Panjeeri (or Panjiri) is a tasty Pakistani/Indian postpartum healing and lactation food that is perfect for providing nourishment and energy to new moms. Since panjeeri is considered a ‘hot’ or warming food, it’s also eaten during winter to replenish and strengthen the body.
Though panjeeri recipes vary based on region and family, this is a long-standing, traditional version made with a base of ghee, whole wheat atta flour, semolina (sooji), dried fruit, nuts, and seeds.
The other day, I posted a few videos on Instagram showing the process of making Panjeeri. I was making it for my sister, who is all set to have her baby this coming week.
I casually asked anyone interested in the recipe to message me – This was my first time making it, so I wasn’t planning to share it on the blog. Quite unexpectedly, I immediately got over 50 requests for the recipe!
Among these requests were new moms (congrats!), moms-to-be (watch movies while you can), and women who wanted to make it for their loved ones (props to you – it takes a village).
Due to my incoming nephew, I’m extra emotional these days and I couldn’t resist immediately sharing this recipe complete with tips, FAQs, and of course, pictures!
I hesitate to give recipes I haven’t tested several times, but I realized that making panjeeri is more about the technique rather than the exact measurements. Feel free to adapt the ingredients to your taste and individual needs!
Update: Since then, I re-tested this recipe several times, perfected, and updated accordingly.
Panjeeri – A Traditional Healing Food
If you’ve been following this blog, you know I truly believe in traditional South Asian food wisdom. Our ancestors may not have studied the compounds of food in laboratories, but they observed the effects it had on their bodies. Using that wisdom, they made food that was healing, nourishing, and appropriate for individual needs and requirements.
Labor is very taxing to the body. In Western culture, it’s often overlooked how much healing women really need. That’s why I turn to traditional ayurvedic foods that consider the postpartum nutritional needs of recovering and nursing women.
Panjeeri is similar to muesli or granola, except next-level healthy (proudly biased opinion). It’s a mashup of whole-wheat flour (atta), fine semolina, nuts, seeds, and herbs. You basically roast the entire South Asian/superfood section of your pantry in ghee, mix it all up, and you’ve got panjeeri!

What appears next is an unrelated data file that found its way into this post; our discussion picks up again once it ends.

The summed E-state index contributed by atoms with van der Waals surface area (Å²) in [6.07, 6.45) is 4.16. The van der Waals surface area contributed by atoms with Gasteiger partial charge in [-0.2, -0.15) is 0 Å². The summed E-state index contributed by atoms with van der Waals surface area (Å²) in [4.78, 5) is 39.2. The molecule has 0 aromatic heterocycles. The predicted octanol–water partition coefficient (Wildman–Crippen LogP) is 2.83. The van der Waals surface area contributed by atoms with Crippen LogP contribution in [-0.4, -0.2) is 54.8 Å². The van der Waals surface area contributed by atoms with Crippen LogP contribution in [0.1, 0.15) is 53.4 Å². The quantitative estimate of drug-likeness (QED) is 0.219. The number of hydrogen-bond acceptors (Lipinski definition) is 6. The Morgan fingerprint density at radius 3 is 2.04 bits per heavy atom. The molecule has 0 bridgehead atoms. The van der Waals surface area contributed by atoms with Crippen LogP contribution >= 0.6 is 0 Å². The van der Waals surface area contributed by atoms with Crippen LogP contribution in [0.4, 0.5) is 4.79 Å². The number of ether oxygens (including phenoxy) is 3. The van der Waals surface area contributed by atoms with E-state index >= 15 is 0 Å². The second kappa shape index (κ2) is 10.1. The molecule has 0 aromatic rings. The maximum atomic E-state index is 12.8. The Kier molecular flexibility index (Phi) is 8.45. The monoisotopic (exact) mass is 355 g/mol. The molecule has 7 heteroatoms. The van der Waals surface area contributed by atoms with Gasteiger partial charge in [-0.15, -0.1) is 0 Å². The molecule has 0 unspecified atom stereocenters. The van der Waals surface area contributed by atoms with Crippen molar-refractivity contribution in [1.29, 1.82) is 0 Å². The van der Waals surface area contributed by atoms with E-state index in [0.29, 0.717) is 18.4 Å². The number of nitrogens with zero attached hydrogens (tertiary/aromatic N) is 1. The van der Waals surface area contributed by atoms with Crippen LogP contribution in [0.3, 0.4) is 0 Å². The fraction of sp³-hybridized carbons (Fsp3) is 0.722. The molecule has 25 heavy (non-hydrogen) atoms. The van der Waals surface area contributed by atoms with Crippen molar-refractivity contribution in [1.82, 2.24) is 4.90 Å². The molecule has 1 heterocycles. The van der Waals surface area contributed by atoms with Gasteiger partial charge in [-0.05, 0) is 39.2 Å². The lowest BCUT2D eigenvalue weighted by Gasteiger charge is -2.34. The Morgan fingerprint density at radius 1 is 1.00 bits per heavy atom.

Sourcing the ingredients for making Panjeeri may seem harder than making the Panjeeri itself. You can find edible gum (goond), flame of the forest (kamarkas), fox nuts (phool makhana), and powdered jaggery (gur) in many South Asian grocery stores (try calling before making the trip) or online, but feel free to omit ingredients you can’t find. Here’s a shot of the ingredients.
Clockwise From left:
Fox Nuts (Phool Makhana)
Flax Seeds (not a traditional ingredient so I’ve left it optional)
Edible gum (Goond)
In the middle are:
Flame of forest (kamarkas).
Tips for Making Panjeeri
- Ghee is vital in Panjeeri. Be generous with it. It’s what makes the Panjeeri easy to eat and digest. Too little ghee makes panjeeri a bit dry and hard to down.
- The key to roasting everything well is to keep the heat at medium or below and be patient with it. You want to remove any rawness from the ingredients so that it brings out the flavor and health-giving properties. But over-roasting will cause the nuts, seeds, etc. to become bitter.
- Try not to over-process the nuts and edible gum once they’re roasted. If you blend them too long, you’ll get a nut-butter consistency. For panjeeri, we want a grainy consistency.
- Clean off the pan as you go. If you find bits of the ingredients are sticking to the bottom, wipe your pan with a paper towel or rinse it. Then return to heat and continue cooking.
Tips for Eating & Storing Panjeeri
- Eat panjeeri in moderation. A tablespoon here, a small bowl there. It’s caloric (in the best way), nutrient-dense, and filling, so a little goes a long way. Keep it on your bedside and snack on it whenever the mood strikes, which will be often because it’s so tasty!